and grain to grow and the need
for one who unstintingly sows.
It is said the only thing necessary
for the triumph of evil is for good men
to do nothing. And so the sower keeps sowing.
Though forever there will be floods
and droughts, bugs and mold and blight.
Forever will the crows descend
to follow the sower and eat the seed.
Though loss. Though poverty.
Though depression. Though war.
The sower sows despite. The sower sows because—
The sower sows for that is what a sower does.

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inspired by Almond Blossom by Vincent van Gogh and music by Kayleen Asbo by the same name



I want to hang a painting
of almond blossoms
above your bed
so when you wake
the first thing you see
are delicate white petals
and a sky a thousand shades of blue.
I want you to wake every morning
to an ever emerging spring.
Of course, the fall.
Of course, the aching world.
And of course, the almond blossoms,
painted in creams, pinks and greens
each one an insistent grace note
that lingers beyond its season,
something improbable, necessary,
like beauty, like hope.

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Inspired by “Impasse des Deux Frères” by Vincent van Gogh and Kayleen Asbo’s musical response, “Moulins de Gallette.”


Some days, like today, I long for rain,
long for the muted, grey kind of day
that unfolded in the oils of van Gogh,
when he’d stroll through the flat
and quiet daytime streets of Montmartre,
those dreamy hours when the world
is not too bright, not overly exultant,
not too sure of its gaiety,
a day when the wind is the only thing
that feels it needs to move,
when I don’t need to know anything
about anything, can notice how
the world resists resolution,
how the barest scrap of color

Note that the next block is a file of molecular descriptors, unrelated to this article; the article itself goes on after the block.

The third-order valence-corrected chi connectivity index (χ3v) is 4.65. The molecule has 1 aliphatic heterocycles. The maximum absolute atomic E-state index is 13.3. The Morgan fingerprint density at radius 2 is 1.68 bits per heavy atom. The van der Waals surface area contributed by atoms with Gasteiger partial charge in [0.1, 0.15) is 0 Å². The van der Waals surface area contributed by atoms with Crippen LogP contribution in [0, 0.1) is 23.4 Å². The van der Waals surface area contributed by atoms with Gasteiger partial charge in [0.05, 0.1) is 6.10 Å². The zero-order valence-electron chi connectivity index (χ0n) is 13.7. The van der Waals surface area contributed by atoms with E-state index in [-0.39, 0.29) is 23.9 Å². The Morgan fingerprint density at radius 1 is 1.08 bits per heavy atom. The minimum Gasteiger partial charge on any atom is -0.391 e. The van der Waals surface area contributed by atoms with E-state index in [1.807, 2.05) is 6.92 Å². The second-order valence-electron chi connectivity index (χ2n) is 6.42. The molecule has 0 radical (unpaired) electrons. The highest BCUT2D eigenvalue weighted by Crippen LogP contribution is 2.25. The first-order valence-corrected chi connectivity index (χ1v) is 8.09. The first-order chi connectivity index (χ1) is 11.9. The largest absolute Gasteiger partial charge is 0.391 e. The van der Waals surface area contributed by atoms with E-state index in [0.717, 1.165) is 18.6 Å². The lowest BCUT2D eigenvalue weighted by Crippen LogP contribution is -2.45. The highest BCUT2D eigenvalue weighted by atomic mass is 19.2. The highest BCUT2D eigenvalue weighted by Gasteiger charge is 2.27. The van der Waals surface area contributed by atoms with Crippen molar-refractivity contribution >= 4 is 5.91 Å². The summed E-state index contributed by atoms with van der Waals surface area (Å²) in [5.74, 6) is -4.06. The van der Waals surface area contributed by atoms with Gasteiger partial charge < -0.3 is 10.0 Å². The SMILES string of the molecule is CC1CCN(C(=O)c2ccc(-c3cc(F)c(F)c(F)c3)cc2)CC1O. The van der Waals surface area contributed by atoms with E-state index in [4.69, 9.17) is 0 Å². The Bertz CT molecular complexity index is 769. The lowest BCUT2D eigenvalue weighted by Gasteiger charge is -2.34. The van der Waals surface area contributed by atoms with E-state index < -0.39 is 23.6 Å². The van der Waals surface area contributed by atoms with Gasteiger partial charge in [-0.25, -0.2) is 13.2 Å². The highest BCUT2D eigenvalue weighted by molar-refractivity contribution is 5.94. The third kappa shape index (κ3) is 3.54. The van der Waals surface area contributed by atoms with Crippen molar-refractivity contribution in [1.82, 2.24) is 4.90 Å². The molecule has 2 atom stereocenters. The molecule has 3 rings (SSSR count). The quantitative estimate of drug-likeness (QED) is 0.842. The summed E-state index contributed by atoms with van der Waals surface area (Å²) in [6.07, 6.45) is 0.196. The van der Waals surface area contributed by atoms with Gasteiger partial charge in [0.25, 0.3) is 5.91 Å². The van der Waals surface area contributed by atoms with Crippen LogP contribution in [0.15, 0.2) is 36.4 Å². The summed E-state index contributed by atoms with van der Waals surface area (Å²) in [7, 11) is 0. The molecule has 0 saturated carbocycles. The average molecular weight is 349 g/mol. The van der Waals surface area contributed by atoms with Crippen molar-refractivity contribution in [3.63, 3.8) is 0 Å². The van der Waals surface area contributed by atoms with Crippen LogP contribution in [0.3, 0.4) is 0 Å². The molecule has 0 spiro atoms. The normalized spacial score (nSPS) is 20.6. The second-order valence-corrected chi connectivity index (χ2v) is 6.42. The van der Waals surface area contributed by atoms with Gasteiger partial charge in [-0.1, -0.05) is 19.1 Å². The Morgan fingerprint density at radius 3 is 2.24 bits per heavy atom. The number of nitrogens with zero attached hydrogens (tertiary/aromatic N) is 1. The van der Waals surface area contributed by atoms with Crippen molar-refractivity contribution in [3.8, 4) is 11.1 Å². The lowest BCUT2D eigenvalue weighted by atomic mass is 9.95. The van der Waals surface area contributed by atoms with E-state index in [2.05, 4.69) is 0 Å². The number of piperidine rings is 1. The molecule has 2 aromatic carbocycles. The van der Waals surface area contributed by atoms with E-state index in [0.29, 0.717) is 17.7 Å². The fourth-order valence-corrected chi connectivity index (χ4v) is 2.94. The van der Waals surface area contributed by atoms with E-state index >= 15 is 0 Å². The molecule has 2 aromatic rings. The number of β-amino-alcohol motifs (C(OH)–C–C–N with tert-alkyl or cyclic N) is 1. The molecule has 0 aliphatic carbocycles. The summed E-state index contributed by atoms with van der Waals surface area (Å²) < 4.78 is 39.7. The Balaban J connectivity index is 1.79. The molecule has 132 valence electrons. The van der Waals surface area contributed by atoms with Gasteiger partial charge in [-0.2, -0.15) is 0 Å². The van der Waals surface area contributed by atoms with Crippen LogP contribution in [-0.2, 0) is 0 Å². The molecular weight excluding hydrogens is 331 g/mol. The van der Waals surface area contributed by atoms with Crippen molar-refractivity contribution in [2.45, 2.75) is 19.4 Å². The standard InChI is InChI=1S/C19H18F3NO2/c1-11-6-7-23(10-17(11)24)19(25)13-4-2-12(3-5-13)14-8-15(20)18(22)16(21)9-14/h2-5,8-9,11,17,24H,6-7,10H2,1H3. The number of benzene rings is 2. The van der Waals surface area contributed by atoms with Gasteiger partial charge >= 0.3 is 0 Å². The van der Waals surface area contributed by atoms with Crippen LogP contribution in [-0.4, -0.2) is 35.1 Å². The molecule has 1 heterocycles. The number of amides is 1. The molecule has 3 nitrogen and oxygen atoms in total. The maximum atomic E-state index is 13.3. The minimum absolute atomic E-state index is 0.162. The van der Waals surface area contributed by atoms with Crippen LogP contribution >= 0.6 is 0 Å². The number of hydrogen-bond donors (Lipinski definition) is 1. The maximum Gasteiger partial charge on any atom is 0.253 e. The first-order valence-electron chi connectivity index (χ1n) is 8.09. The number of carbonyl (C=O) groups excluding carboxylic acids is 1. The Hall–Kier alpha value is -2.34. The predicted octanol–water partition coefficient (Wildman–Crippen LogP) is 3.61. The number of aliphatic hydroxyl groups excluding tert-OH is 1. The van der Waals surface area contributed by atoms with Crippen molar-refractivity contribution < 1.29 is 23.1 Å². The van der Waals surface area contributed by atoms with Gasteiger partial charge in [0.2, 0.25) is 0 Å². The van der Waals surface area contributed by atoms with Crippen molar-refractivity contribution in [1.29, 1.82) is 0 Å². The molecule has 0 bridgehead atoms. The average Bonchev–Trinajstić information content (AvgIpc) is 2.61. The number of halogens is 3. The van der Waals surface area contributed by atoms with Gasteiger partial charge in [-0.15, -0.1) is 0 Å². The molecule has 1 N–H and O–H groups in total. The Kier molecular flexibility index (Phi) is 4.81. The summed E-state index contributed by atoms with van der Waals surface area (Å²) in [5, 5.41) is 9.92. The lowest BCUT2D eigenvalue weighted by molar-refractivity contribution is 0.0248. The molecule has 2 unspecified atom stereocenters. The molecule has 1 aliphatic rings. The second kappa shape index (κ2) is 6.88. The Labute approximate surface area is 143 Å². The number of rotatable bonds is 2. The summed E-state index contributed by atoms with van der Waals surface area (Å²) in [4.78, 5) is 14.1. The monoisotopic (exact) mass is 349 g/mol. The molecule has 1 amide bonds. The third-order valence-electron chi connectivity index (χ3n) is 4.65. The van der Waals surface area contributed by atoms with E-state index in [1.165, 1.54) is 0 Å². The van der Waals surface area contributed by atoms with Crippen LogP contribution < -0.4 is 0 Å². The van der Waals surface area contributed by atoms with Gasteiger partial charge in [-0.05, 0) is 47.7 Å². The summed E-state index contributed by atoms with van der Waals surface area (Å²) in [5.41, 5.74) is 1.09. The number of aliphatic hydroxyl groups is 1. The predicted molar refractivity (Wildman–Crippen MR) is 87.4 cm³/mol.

can change the whole scene,
can let myself be content to be gray,
can let myself be a student of windmills,
notice how it’s the invisible forces
like relentless love, like persistent wind,
that make the whole world spin.

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inspired by “First Steps” (after Millet) by Vincent Van Gogh and a song by the same name by Kayleen Asbo


Like a sweet and lyrical song
that ends long before the heart is satisfied —
like the first pale green of spring
that disappears by morning,
those first steps of a child.
How we cheer. How we celebrate
the very thing that will lead
our child away from the shelter
of our arms. And still,
even knowing what I know now
of loss and grief, memory insists
on repainting those first steps
in only the loveliest hues.
Years later, I am still kneeling,
arms open, stunned
by the beauty of independence,
thrilled by those first uncertain steps.
Oh my child, who can say
where your steps take you now?
Though my heart breaks, my god,
still I cheer for you.

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inspired by “Wheat Field with Crows” painted by Vincent van Gogh and “Blackbirds” composed by Kayleen Asbo


Oh Vincent, I long to pause with you
where the three paths converge in the wheat field.
We can stand there beneath the sullen sky
like two piano notes side by side,
which, when played at the same time,
rub against each other
in an awkward, uncomfortable music.
Sometimes what unsettles us
is so unbearably beautiful.
I want to meet you in this moment
before you return to a wheat field
with not a brush, but a gun,
want to meet you in this moment
before the choice, before the shot,
this moment when there are still three paths,
all of them leading beyond the frame.
Let’s linger here, Vincent,
beneath the dark arpeggios of crows,
linger here while everything is still possible.
The storm is coming, I see it, too,
turbulent and full of change
while in the honest wheat, look,
you’ve shared so much light, so much gold.

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            while listening to Kayleen Asbo’s “Cypresses”


The wind, that knows itself only by what
it touches, does not whip your hair
as it churns through the wide golden wheat fields,
does not steal your hat as it tosses
the clouds into frothy white and violet whorls,
does not slap your face as you stare
at the silver-green branches of olive trees
upswept into turbulent curves. You’re just looking.

Until you realize the wind has breached the frame
and touched you the way it touches all that it loves,
and your heart knows what it perhaps wishes
it did not know—that all is changed and rearranged,
all gets stirred up and remade, even the cypress,
even the mountains, even the stubborn heart.


you can see the painting here